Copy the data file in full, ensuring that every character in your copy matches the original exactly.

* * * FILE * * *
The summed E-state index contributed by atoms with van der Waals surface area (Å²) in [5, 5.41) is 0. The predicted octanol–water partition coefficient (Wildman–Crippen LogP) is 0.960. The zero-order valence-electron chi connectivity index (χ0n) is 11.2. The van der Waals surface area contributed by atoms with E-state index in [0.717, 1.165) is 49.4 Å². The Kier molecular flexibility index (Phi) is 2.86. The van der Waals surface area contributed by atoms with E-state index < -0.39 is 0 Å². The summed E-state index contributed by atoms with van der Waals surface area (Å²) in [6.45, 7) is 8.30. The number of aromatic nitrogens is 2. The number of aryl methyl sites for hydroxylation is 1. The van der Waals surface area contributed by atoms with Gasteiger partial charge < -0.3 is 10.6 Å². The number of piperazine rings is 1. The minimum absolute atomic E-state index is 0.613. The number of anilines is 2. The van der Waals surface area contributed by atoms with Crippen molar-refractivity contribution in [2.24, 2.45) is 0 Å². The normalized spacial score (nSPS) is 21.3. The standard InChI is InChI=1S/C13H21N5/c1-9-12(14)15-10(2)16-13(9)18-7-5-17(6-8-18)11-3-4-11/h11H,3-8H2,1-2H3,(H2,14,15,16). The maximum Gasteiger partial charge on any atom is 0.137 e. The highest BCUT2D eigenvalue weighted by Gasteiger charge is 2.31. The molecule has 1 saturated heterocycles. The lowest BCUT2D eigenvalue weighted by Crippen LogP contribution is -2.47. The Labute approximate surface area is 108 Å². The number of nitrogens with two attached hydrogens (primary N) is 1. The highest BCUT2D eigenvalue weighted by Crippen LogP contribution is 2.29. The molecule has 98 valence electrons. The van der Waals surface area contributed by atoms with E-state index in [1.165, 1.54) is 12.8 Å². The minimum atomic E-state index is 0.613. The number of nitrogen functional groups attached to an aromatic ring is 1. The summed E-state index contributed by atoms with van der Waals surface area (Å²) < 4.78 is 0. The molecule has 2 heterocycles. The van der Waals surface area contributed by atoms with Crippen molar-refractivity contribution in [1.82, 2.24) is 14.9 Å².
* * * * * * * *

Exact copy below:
The summed E-state index contributed by atoms with van der Waals surface area (Å²) in [5, 5.41) is 0. The predicted octanol–water partition coefficient (Wildman–Crippen LogP) is 0.960. The zero-order valence-electron chi connectivity index (χ0n) is 11.2. The van der Waals surface area contributed by atoms with E-state index in [0.717, 1.165) is 49.4 Å². The Kier molecular flexibility index (Phi) is 2.86. The van der Waals surface area contributed by atoms with E-state index < -0.39 is 0 Å². The summed E-state index contributed by atoms with van der Waals surface area (Å²) in [6.45, 7) is 8.30. The number of aromatic nitrogens is 2. The number of aryl methyl sites for hydroxylation is 1. The van der Waals surface area contributed by atoms with Gasteiger partial charge < -0.3 is 10.6 Å². The number of piperazine rings is 1. The minimum absolute atomic E-state index is 0.613. The number of anilines is 2. The van der Waals surface area contributed by atoms with Crippen molar-refractivity contribution in [2.24, 2.45) is 0 Å². The normalized spacial score (nSPS) is 21.3. The standard InChI is InChI=1S/C13H21N5/c1-9-12(14)15-10(2)16-13(9)18-7-5-17(6-8-18)11-3-4-11/h11H,3-8H2,1-2H3,(H2,14,15,16). The maximum Gasteiger partial charge on any atom is 0.137 e. The highest BCUT2D eigenvalue weighted by Gasteiger charge is 2.31. The molecule has 1 saturated heterocycles. The lowest BCUT2D eigenvalue weighted by Crippen LogP contribution is -2.47. The Labute approximate surface area is 108 Å². The number of nitrogens with two attached hydrogens (primary N) is 1. The highest BCUT2D eigenvalue weighted by Crippen LogP contribution is 2.29. The molecule has 98 valence electrons. The van der Waals surface area contributed by atoms with E-state index in [1.165, 1.54) is 12.8 Å². The minimum atomic E-state index is 0.613. The number of nitrogen functional groups attached to an aromatic ring is 1. The summed E-state index contributed by atoms with van der Waals surface area (Å²) < 4.78 is 0. The molecule has 2 heterocycles. The van der Waals surface area contributed by atoms with Crippen molar-refractivity contribution in [1.82, 2.24) is 14.9 Å².